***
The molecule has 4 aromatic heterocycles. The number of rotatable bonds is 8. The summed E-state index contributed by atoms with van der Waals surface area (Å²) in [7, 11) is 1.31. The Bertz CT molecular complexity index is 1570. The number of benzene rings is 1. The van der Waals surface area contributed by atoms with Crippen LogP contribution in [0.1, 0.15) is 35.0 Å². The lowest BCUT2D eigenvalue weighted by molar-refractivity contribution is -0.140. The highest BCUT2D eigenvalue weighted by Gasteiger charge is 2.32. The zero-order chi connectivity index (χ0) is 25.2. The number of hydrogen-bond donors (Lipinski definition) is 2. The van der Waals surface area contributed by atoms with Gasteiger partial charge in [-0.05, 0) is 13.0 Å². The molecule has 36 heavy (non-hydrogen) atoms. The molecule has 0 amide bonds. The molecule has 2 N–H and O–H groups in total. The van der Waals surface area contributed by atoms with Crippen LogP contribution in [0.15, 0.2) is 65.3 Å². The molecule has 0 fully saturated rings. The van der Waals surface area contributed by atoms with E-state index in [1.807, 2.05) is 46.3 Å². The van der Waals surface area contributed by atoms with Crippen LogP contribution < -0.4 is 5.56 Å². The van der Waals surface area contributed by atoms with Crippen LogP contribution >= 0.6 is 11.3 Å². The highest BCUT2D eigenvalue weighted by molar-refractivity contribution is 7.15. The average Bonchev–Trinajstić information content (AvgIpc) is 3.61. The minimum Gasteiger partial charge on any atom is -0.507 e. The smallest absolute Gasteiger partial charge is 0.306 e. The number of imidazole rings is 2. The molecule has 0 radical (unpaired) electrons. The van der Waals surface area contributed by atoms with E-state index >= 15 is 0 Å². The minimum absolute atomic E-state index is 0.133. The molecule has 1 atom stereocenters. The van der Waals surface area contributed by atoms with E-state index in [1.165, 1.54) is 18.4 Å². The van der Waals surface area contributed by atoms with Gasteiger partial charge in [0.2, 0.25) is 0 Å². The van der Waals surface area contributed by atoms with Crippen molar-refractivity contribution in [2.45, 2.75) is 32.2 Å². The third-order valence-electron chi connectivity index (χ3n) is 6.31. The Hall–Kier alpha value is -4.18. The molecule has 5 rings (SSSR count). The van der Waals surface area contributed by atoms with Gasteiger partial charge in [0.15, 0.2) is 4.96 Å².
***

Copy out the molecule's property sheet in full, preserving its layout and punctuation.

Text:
The molecule has 4 aromatic heterocycles. The number of rotatable bonds is 8. The summed E-state index contributed by atoms with van der Waals surface area (Å²) in [7, 11) is 1.31. The Bertz CT molecular complexity index is 1570. The number of benzene rings is 1. The van der Waals surface area contributed by atoms with Crippen LogP contribution in [0.1, 0.15) is 35.0 Å². The lowest BCUT2D eigenvalue weighted by molar-refractivity contribution is -0.140. The highest BCUT2D eigenvalue weighted by Gasteiger charge is 2.32. The zero-order chi connectivity index (χ0) is 25.2. The number of hydrogen-bond donors (Lipinski definition) is 2. The van der Waals surface area contributed by atoms with Gasteiger partial charge in [-0.05, 0) is 13.0 Å². The molecule has 36 heavy (non-hydrogen) atoms. The molecule has 0 amide bonds. The molecule has 2 N–H and O–H groups in total. The van der Waals surface area contributed by atoms with Crippen LogP contribution in [0.15, 0.2) is 65.3 Å². The molecule has 0 fully saturated rings. The van der Waals surface area contributed by atoms with E-state index in [1.807, 2.05) is 46.3 Å². The van der Waals surface area contributed by atoms with Crippen LogP contribution < -0.4 is 5.56 Å². The van der Waals surface area contributed by atoms with Crippen LogP contribution >= 0.6 is 11.3 Å². The highest BCUT2D eigenvalue weighted by molar-refractivity contribution is 7.15. The average Bonchev–Trinajstić information content (AvgIpc) is 3.61. The minimum Gasteiger partial charge on any atom is -0.507 e. The smallest absolute Gasteiger partial charge is 0.306 e. The number of imidazole rings is 2. The molecule has 0 radical (unpaired) electrons. The van der Waals surface area contributed by atoms with E-state index >= 15 is 0 Å². The minimum absolute atomic E-state index is 0.133. The molecule has 1 atom stereocenters. The van der Waals surface area contributed by atoms with E-state index in [1.165, 1.54) is 18.4 Å². The van der Waals surface area contributed by atoms with Gasteiger partial charge in [0.2, 0.25) is 0 Å². The van der Waals surface area contributed by atoms with Crippen molar-refractivity contribution in [2.45, 2.75) is 32.2 Å². The third-order valence-electron chi connectivity index (χ3n) is 6.31. The Hall–Kier alpha value is -4.18. The molecule has 5 rings (SSSR count). The van der Waals surface area contributed by atoms with Gasteiger partial charge in [0.15, 0.2) is 4.96 Å².